On a mission to be the ‘Affirm for B2B,’ Vartana secures $57M in debt, equity


While buy now, pay later startups have largely focused on the consumer, a growing group of them are now focusing on the B2B space.

The premise behind that is that after all, businesses need more flexible payment options, too.

For example, in December, Affirm spinout Resolve, which specializes in “buy now, pay later” capabilities for B2B transactions, announced that it had raised $25 million in equity funding. Across the pond, Berlin-based Billie closed on a $100 million Series C funding round. And, in Latin America, TruePay, a one-year-old São Paulo-based “buy now, pay later” startup, recently raised $32 million in a Series A financing.

The latest BNPL startup seeking to target the B2B space to secure financing is Vartana, which aims to be the “Affirm for B2B.” For the unacquainted, Affirm — started by PayPal co-founder Max Levchin — was one of the earliest players in the consumer BNPL sector.

Founded in June 2020 by two former KeepTruckin employees, Vartana was selected as the company name because it is the Sanskrit word for “financial wellness,” according to CEO Kush Kella. And today, the startup is emerging from stealth with $7 million in equity funding and $50 million in credit.

Put simply, co-founders Kella and Ahmed Sharif say they are building a buy now, pay later and checkout platform designed strictly for business to business purchases. 

“We saw the inefficiencies in the process and the time it took to complete a transaction and that helped us realize that you can digitize the entire process rather than relying on email and manual paperwork,” Kella told TechCrunch. “We want to bring the same level of flexibility Affirm has brought to consumers to businesses.”

Specifically, Vartana’s target customers are mid- to late-stage technology companies and their resellers. The company was in private beta since last June and is now launching to the public after seeing transaction volume grow by 100% quarter over quarter. It works by pre-approving customers in the sales funnel for payment plans through “real-time” automated underwriting technology. Customers can then choose their preferred payment options and complete transactions “within minutes” through what the company describes as an “integrated checkout experience.”

For example, say a business is trying to purchase 50 Salesforce licenses. Typically Salesforce would want to charge that business $50,000 upfront. Some companies might not have that kind of extra cash and rather than take out a loan, they may want to spread out their payments. (Note: Salesforce is not a Vartana user.) Vartana offers terms ranging from 12 to 60 months.

“Many businesses don’t have the budget to pay for that kind of thing upfront,” Kella said.

As in many areas of fintech, the B2B BNPL space is hardly a winner takes all scenario. There seems to be room for many startups, targeting different types of businesses. For example, Resolve focuses on marketplace and e-commerce transactions where buyers are looking to get relatively shorter payment terms “in a self-service fashion,” Kella noted. Vartana, he said, instead focuses on the technology sales market where sellers and buyers need to collaborate to complete the purchase and buyers need financing of greater than 12 months to purchase software or hardware.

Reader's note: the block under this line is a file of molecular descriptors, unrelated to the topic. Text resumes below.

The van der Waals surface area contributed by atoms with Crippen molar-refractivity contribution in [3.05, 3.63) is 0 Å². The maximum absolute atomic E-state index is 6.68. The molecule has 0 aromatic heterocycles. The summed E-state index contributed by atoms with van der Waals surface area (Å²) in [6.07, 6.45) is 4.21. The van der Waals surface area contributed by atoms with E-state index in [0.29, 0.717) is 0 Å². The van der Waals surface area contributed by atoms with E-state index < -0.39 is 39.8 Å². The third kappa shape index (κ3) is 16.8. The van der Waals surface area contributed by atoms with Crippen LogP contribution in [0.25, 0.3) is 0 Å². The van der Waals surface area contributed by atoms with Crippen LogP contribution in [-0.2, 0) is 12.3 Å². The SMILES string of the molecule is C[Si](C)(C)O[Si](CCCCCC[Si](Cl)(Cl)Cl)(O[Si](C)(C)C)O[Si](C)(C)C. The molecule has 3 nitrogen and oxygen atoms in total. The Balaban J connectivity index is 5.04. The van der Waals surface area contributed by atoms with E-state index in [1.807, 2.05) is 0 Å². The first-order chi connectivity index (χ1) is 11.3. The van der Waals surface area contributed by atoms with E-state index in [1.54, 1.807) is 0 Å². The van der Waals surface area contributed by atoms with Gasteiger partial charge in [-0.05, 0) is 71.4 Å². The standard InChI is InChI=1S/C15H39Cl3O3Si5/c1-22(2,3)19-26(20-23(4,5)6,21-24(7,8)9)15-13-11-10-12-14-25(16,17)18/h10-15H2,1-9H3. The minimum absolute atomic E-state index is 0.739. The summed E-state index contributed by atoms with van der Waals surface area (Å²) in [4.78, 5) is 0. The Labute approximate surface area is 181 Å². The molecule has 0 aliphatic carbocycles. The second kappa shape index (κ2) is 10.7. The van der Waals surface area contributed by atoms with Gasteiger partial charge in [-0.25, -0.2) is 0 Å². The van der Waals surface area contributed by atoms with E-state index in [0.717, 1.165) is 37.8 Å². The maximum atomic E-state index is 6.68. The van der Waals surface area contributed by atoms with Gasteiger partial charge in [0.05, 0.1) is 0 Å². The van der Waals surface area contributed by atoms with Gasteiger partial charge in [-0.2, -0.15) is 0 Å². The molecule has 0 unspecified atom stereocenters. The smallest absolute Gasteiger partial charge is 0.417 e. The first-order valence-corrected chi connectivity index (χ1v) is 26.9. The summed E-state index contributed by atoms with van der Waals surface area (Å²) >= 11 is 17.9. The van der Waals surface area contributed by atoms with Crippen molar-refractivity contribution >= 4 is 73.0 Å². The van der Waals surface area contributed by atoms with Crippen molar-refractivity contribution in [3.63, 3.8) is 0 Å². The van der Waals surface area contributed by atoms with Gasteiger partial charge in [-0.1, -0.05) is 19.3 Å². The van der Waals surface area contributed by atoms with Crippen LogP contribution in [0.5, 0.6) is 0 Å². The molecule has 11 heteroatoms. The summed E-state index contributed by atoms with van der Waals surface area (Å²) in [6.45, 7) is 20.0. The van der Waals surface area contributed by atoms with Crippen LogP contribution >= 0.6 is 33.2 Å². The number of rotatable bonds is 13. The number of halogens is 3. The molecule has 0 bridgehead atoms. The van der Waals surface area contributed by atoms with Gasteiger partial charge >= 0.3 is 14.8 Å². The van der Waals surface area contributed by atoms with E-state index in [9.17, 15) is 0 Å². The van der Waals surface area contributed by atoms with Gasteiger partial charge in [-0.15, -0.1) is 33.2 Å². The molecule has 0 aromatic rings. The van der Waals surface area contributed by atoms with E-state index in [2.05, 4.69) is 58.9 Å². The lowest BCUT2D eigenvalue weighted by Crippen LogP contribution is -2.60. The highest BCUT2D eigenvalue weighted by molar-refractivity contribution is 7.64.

“Our technology is focused on helping buyers and sellers collaborate and deal with more complex transactions,” Kella, who was a founding engineer at KeepTruckin, told TechCrunch. “We focus on businesses trying to acquire a technology product that could range in price from $10,000 to $1 million.”

Vartana charges a fee (a percentage depending on the length of the contract) from the seller of the tech product. In some cases, where sellers aren’t “comfortable” paying, they pass on the fee to the buyers, Kella said.

Image Credits: Vartana

Audacious Ventures led the equity portion of the financing while i80 Group provided the credit. Flex Capital and several angel investors — including KeepTruckin CEO and co-founder Shoaib Makani, Google Ventures partner and former Lime president and former Google Ventures partner Joe Kraus, Rubric CEO and co-founder and former Lightspeed Ventures Partners partner Bipul Sinha, Slack CFO Allen Shim, Rippling CFO Adil Syed and others — also participated in the funding round.

Vartana plans to use its equity funding to work on its product roadmap, which involves adding more staff to its current headcount of 17 across engineering, operations and sales.

Nakul Mandan, founder and partner at Audacious Ventures, said that every enterprise business his firm has invested in “cares about cash flow and getting paid upfront from their customers, but also benefits in sales velocity by giving better payment terms to its customers.”

Vartana, he believes, solves the problem for both the vendor and the customer “in an elegant solution, and is accordingly relevant to almost every B2B company.”

Audacious, Mandan added, was particularly impressed by the team’s vision around building an “end to end checkout solution that combines tech, customer financing and closing process management for an enterprise sales team.” The company’s closing process management and collections offering integrates within a sales reps’ existing tech stack — another differentiator in the investor’s view.

“It’s truly a holistic approach to solve what sales reps need to get their customers to quickly close deals,” he said.

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